WASHINGTON — Shipments of Pfizer and BioNTech’s newly authorized Covid-19 vaccines should arrive in states on Monday, General Gus Perna, the CEO of Operation Warp Speed, announced Saturday. However, the initial shipment of roughly 3 million doses will only go to roughly 145 sites across the U.S.
“We expect 145 sites across all the states to receive vaccine on Monday, another 425 sites on Tuesday, and the final 66 sites on Wednesday, which will complete the initial delivery of the Pfizer orders,” Perna said.
The distribution plan contradicts promises made by President Trump, who in a video released shortly after the FDA authorization, claimed that shipments of the vaccine had already begun and that the vaccine would be administered “in less than 24 hours.” Perna insisted that the distribution efforts, like packing vaccines, began almost immediately after the FDA authorized the vaccine for use in individuals age 16 or older on Friday. The vaccine will begin shipping from Pfizer’s manufacturing facility to UPS and Fedex within 24 hours, Perna added.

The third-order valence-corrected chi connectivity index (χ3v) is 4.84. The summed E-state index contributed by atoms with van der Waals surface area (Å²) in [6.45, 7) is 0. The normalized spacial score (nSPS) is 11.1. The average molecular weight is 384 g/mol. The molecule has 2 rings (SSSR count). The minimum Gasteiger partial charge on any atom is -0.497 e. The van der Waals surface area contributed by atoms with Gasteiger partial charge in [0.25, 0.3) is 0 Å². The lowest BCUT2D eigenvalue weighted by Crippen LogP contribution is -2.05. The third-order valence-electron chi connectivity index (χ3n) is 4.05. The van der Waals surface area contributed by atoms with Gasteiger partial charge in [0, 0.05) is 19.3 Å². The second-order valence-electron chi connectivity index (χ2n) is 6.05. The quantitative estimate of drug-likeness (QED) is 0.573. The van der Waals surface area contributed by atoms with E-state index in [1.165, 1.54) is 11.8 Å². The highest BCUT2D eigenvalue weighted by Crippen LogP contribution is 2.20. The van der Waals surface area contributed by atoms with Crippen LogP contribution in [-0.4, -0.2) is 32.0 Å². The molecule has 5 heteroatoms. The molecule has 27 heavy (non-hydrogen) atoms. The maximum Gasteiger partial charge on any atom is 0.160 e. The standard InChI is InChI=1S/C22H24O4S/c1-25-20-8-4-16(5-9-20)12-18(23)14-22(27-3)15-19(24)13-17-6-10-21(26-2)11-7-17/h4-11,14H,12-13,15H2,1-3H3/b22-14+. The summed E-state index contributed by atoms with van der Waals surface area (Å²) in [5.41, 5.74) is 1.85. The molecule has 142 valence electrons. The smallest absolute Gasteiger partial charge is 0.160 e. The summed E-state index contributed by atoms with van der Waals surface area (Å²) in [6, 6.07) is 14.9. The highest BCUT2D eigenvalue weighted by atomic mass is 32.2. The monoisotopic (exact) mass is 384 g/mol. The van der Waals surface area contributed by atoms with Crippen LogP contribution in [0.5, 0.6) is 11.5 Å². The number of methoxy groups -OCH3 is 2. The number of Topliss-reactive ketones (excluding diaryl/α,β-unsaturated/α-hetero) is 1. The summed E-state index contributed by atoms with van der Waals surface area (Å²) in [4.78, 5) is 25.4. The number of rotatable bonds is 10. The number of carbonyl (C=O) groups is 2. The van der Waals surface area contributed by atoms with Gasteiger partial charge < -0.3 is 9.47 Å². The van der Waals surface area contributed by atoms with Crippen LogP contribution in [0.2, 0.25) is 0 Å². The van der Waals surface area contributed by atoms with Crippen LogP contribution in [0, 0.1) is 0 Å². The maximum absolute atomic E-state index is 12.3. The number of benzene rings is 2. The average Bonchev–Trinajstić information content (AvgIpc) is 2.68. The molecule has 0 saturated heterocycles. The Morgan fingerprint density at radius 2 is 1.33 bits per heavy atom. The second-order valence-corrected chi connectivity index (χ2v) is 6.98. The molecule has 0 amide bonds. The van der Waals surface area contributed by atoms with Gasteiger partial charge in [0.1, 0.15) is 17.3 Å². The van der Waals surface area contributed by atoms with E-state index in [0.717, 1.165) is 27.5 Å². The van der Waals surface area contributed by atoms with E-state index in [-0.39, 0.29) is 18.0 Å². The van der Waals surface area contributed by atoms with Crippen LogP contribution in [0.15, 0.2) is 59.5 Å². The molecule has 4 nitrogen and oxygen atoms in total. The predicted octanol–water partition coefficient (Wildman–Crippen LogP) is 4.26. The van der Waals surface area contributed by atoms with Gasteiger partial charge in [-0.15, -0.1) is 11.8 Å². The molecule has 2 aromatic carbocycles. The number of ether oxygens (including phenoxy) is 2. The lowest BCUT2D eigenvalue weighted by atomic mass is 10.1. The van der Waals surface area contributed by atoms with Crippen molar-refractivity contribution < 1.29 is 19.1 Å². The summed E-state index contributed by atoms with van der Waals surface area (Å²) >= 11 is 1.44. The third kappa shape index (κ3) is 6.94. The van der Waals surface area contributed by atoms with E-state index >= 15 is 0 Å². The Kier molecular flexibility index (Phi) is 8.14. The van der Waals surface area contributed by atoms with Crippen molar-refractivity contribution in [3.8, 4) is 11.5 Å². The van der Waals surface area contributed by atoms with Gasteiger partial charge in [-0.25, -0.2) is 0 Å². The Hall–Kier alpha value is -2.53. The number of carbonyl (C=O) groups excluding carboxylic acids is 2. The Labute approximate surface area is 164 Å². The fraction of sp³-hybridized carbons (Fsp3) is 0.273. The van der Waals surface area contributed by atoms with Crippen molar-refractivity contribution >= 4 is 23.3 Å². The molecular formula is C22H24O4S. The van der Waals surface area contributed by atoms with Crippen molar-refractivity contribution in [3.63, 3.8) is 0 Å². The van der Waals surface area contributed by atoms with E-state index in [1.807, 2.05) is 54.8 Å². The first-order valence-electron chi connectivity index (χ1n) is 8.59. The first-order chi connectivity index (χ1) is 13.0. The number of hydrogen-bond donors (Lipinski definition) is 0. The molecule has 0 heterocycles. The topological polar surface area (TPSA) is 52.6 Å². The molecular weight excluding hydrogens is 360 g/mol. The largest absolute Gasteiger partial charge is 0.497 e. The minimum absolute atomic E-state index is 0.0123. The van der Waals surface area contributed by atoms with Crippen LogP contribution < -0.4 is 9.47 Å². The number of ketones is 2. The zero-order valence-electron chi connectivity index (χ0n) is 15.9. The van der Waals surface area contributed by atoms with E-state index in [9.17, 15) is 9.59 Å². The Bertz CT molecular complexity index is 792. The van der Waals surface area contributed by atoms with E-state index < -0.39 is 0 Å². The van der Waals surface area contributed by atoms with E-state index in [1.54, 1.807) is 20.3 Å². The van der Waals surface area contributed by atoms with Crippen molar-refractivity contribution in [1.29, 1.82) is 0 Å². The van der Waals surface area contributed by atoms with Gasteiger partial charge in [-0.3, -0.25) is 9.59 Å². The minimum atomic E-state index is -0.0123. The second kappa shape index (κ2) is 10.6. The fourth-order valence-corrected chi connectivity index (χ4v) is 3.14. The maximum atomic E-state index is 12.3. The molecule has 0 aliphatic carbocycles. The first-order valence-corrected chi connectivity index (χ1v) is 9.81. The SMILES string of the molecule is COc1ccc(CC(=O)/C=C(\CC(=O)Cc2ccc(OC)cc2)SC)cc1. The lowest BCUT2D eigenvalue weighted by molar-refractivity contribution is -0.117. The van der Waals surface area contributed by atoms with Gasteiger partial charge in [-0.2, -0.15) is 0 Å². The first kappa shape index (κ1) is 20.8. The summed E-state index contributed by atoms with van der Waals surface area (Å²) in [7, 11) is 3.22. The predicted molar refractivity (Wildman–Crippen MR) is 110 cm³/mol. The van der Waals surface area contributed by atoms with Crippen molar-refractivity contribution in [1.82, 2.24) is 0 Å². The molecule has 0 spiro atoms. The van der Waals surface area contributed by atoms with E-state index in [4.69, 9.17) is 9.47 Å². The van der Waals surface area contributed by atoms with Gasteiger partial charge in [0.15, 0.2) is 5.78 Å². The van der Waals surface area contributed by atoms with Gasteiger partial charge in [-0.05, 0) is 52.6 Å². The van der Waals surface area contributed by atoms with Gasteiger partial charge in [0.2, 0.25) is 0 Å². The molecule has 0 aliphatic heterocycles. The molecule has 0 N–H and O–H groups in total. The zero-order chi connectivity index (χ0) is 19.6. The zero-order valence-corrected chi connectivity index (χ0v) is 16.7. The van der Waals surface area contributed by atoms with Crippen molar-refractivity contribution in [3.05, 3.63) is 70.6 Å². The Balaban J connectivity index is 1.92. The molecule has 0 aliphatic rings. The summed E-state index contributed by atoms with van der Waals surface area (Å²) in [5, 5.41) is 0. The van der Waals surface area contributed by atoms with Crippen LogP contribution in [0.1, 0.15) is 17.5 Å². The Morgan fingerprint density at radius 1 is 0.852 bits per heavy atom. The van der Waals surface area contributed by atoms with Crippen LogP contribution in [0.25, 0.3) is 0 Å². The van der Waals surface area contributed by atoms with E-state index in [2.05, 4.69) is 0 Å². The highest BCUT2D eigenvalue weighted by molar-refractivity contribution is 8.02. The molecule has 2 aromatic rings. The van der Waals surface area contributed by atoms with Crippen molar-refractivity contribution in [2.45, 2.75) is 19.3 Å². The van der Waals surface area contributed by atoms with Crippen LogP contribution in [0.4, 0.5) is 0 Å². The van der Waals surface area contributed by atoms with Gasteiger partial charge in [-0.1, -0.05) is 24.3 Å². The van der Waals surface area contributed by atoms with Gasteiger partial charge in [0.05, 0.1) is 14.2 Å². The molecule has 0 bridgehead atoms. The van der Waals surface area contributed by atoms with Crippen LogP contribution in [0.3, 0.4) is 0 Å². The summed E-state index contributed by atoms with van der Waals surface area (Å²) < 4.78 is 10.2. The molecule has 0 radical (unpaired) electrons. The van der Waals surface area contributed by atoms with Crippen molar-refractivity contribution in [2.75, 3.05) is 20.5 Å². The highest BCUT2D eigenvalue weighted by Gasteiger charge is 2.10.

The rollout of the first doses of the vaccine marks a pivotal moment in the response to the Covid-19 pandemic, which has so far infected an estimated 16 million people and killed nearly 300,000 in the United States.
No doses of the vaccine were pre-shipped to states before the FDA granted the emergency authorization, Perna said. The decision not to pre-ship vaccines, which would have sped up the initial vaccination efforts by hours, if not days, was made to avoid any suggestion or appearance of political pressure on the FDA.
“No vaccine was pre-positioned, we did not want to presume EUA,” Perna said. “Under no circumstances did we want to get ahead of the great FDA in that decision-making.”
The first shipment of the Pfizer/BioNTech vaccine will be roughly 2.9 million doses. The Trump administration has previously promised that it will have 20 million doses of the vaccine available by the end of the month. Perna told reporters he is still confident that the government will meet that goal. He added, however, that it is dependent on “the final approval of the vaccine availability by the FDA.”
“I’ll have to tell you where we’re at at the end of the month,” Perna said.
The first doses are expected to be given to health care workers on the front lines of the pandemic response, who are at high risk of infection.